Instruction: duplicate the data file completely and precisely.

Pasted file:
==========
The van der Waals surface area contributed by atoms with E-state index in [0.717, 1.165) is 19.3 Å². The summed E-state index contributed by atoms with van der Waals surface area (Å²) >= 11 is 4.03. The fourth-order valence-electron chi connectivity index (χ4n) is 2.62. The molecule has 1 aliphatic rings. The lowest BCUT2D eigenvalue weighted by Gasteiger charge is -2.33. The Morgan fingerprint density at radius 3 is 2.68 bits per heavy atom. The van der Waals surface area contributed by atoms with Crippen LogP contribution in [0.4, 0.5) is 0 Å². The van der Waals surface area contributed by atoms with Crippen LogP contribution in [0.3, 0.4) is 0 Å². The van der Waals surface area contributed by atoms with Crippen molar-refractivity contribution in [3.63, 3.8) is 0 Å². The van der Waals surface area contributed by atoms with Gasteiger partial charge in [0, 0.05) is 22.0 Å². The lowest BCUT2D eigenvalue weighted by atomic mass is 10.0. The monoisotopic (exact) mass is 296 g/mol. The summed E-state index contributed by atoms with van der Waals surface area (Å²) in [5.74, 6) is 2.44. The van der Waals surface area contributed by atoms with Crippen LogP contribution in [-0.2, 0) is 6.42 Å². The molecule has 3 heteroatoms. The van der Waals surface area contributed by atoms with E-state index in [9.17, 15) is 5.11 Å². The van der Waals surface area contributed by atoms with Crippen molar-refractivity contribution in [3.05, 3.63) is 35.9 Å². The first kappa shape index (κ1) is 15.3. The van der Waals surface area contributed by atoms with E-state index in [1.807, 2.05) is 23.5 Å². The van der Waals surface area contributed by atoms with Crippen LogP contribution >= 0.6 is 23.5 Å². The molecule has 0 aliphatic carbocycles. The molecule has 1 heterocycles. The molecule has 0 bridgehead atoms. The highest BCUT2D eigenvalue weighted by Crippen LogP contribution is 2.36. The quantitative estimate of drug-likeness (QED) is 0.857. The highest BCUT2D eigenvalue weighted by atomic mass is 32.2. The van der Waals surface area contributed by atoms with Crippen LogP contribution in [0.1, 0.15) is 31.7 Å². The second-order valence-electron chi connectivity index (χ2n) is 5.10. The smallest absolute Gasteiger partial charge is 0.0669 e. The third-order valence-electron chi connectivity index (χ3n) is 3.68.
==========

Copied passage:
The van der Waals surface area contributed by atoms with E-state index in [0.717, 1.165) is 19.3 Å². The summed E-state index contributed by atoms with van der Waals surface area (Å²) >= 11 is 4.03. The fourth-order valence-electron chi connectivity index (χ4n) is 2.62. The molecule has 1 aliphatic rings. The lowest BCUT2D eigenvalue weighted by Gasteiger charge is -2.33. The Morgan fingerprint density at radius 3 is 2.68 bits per heavy atom. The van der Waals surface area contributed by atoms with Crippen LogP contribution in [0.4, 0.5) is 0 Å². The van der Waals surface area contributed by atoms with Crippen LogP contribution in [0.3, 0.4) is 0 Å². The van der Waals surface area contributed by atoms with Crippen molar-refractivity contribution in [3.63, 3.8) is 0 Å². The van der Waals surface area contributed by atoms with Gasteiger partial charge in [0, 0.05) is 22.0 Å². The lowest BCUT2D eigenvalue weighted by atomic mass is 10.0. The monoisotopic (exact) mass is 296 g/mol. The summed E-state index contributed by atoms with van der Waals surface area (Å²) in [5.74, 6) is 2.44. The van der Waals surface area contributed by atoms with Crippen LogP contribution in [-0.2, 0) is 6.42 Å². The molecule has 3 heteroatoms. The van der Waals surface area contributed by atoms with E-state index in [9.17, 15) is 5.11 Å². The van der Waals surface area contributed by atoms with Crippen molar-refractivity contribution in [3.05, 3.63) is 35.9 Å². The first kappa shape index (κ1) is 15.3. The van der Waals surface area contributed by atoms with E-state index in [1.807, 2.05) is 23.5 Å². The van der Waals surface area contributed by atoms with Crippen LogP contribution >= 0.6 is 23.5 Å². The molecule has 0 aliphatic carbocycles. The molecule has 1 heterocycles. The molecule has 0 bridgehead atoms. The highest BCUT2D eigenvalue weighted by Crippen LogP contribution is 2.36. The quantitative estimate of drug-likeness (QED) is 0.857. The highest BCUT2D eigenvalue weighted by atomic mass is 32.2. The van der Waals surface area contributed by atoms with Crippen LogP contribution in [0.1, 0.15) is 31.7 Å². The second-order valence-electron chi connectivity index (χ2n) is 5.10. The smallest absolute Gasteiger partial charge is 0.0669 e. The third-order valence-electron chi connectivity index (χ3n) is 3.68.